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Incarcerated Parents
Incarcerated Parents
Incarcerated Parents
Incarcerated Parents
Incarcerated Parents
Incarcerated Parents
Incarcerated Parents
Incarcerated Parents
Incarcerated Parents
Incarcerated Parents
Incarcerated Parents
Incarcerated Parents
Incarcerated Parents
Incarcerated Parents
Incarcerated Parents
Incarcerated Parents
Incarcerated Parents
Incarcerated Parents
Incarcerated Parents
Incarcerated Parents
Incarcerated Parents
Incarcerated Parents
Incarcerated Parents
Incarcerated Parents
Incarcerated Parents
Incarcerated Parents
Incarcerated Parents
Incarcerated Parents
Incarcerated Parents
Incarcerated Parents
Incarcerated Parents
Incarcerated Parents
Incarcerated Parents
Incarcerated Parents
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Incarcerated Parents

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Research presentation for Child-Family-Community course for Cerro Coso Community College

Research presentation for Child-Family-Community course for Cerro Coso Community College

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  • 1. Incarcerated Parents and the Children Who Wait for Them Barbara Lieberman CHDV C115 70101 Cerro Coso Community College Fall 2009 October 28, 2009
  • 2. " When my mother was sentenced, I felt that I was sentenced. She was sentenced to prison‐to be away from her kids and family. I was sentenced as a child, to be without my mother"   Bernstein, N., All Alone in the World, Children of the Incarcerated , 2005
  • 3.    
  • 4.     1 in 100
  • 5.     1 in 100 2 million
  • 6.     1 in 100 2 million 2%
  • 7.     1 in 100 2 million 2% 9 times
  • 8.     1 in 100 2 million 2% 9 times 3 times
  • 9.     1 in 100 2 million 2% 9 times 3 times 8 years old
  • 10.     1 in 100 2 million 2% 9 times 3 times 8 years old UNDER FIVE YEARS OLD
  • 11.    
    • The Children
    • Separation from sole caregiver
    • Fear
    • Anxiety
    • Anger
    • Sadness
    • Depression
    • Guilt
    • Lack of stable home/security
    • Emotional withdrawal
    • Failure in school
    • Delinquency
    • Risk of intergenerational incarceration
  • 12.    
    • Grief
    • Loss, helplessness, and additional trauma
    • Post-Traumatic Stress Disorder
    • Social stigma
    • Emotional, psychological distress
    • Difficult restoration of relationship upon release
    • Impaired ability to cope with future stress /trauma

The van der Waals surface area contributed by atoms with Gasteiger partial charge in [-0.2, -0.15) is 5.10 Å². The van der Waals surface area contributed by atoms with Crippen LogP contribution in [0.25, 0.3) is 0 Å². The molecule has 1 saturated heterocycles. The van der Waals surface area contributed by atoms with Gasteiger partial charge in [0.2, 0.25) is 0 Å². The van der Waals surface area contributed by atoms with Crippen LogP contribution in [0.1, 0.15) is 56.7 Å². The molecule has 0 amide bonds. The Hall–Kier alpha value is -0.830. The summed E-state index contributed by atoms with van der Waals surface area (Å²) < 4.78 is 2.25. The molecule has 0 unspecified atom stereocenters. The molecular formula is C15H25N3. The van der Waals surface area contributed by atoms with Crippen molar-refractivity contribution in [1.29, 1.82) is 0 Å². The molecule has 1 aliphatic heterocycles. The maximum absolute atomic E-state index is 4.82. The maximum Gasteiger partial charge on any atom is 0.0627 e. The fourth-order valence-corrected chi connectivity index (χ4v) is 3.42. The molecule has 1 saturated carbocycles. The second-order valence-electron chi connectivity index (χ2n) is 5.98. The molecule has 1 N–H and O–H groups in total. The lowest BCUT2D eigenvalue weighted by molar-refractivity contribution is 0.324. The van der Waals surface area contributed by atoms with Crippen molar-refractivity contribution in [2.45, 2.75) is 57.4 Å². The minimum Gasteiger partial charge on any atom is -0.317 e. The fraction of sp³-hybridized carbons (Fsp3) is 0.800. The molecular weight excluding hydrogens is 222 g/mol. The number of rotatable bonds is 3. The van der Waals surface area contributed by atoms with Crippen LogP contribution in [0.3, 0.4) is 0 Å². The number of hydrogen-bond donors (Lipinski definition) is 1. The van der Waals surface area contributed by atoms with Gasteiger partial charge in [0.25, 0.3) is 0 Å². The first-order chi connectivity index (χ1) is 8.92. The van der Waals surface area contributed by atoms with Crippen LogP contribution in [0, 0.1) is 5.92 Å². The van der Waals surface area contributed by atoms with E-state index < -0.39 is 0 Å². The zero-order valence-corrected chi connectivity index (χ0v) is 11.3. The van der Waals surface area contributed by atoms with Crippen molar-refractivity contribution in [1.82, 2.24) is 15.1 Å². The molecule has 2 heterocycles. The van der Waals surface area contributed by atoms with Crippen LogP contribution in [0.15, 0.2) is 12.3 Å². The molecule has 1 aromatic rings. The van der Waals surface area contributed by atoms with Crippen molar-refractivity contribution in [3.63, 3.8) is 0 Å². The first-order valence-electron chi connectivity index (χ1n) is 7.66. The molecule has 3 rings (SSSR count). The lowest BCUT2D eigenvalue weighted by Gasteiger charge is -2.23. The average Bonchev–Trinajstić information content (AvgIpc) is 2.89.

• Potential for addiction/self-medicating behaviors
    • Negative perceptions of police and authority figures
  • 13.    
    • The Parents
    • Guilt
    • Fear
    • Isolation
    • Disconnection
    • Hopelessness
    • Helplessness
  • 14.    
    • The Caregivers
    • Stigma
    • Shame
    • Financial strain
    • Physical/emotional stress
    • Lack of external resources
    • Fear of losing children to “the system”
    • Prisons/jails can be inaccessible
    • Phone calls expensive
  • 15. Schools and community Teachers
  • 16. Schools and community Teachers Neighbors
  • 17. Schools and community Teachers Neighbors Caregivers
  • 18. Schools and community Teachers Neighbors Caregivers Friends
  • 19. Schools and community Teachers Neighbors Caregivers Friends Church family
  • 20. Schools and community Teachers Neighbors Caregivers Friends Church family Coaches
  • 21. Schools and community Teachers Neighbors Caregivers Friends Church family Coaches Social workers
  • 22.    
  • 23.     H
  • 24.     H o
  • 25.     H o p
  • 26.     H o p e
  • 27.     National Bill of Rights Right #1: I have a right to be kept safe and informed at the time of my parent’s arrest. Right #2: I have a right to be heard when decisions are made about me. Right #3: I have a right to be considered when decisions are made about my parent. Right #4: I have a right to be well-cared for during my parent’s incarceration. Right #5: I have a right to see, feel, and touch my parent. Right #6: I have a right to support as I face my parent’s incarceration. Right #7: I have a right not to be judged, blamed or labeled because my parent is incarcerated. Right #8: I have the right to a lifelong relationship with my parent.
  • 28.     County Jail in Independence, CA Visiting Room (similar to the one in Independence)
  • 29.    
  • 30.  
  • 31.     Suggestions for Helping Incarcerated Parents Make the Most of Visits with their Children
    • Infants and toddlers (0-3 years old)
    • Play Peek-a-boo, patty cake, talk, hold and cuddle them (if allowed).
    • Draw pictures, count with them, play the face game (e.g., make a happy face, sad face, surprised face, etc.).
    • Tell/read them a story.
    • Tell them you love them.
    • Preschoolers and kindergarteners (4-6 years old)
    • Draw pictures for your children to color.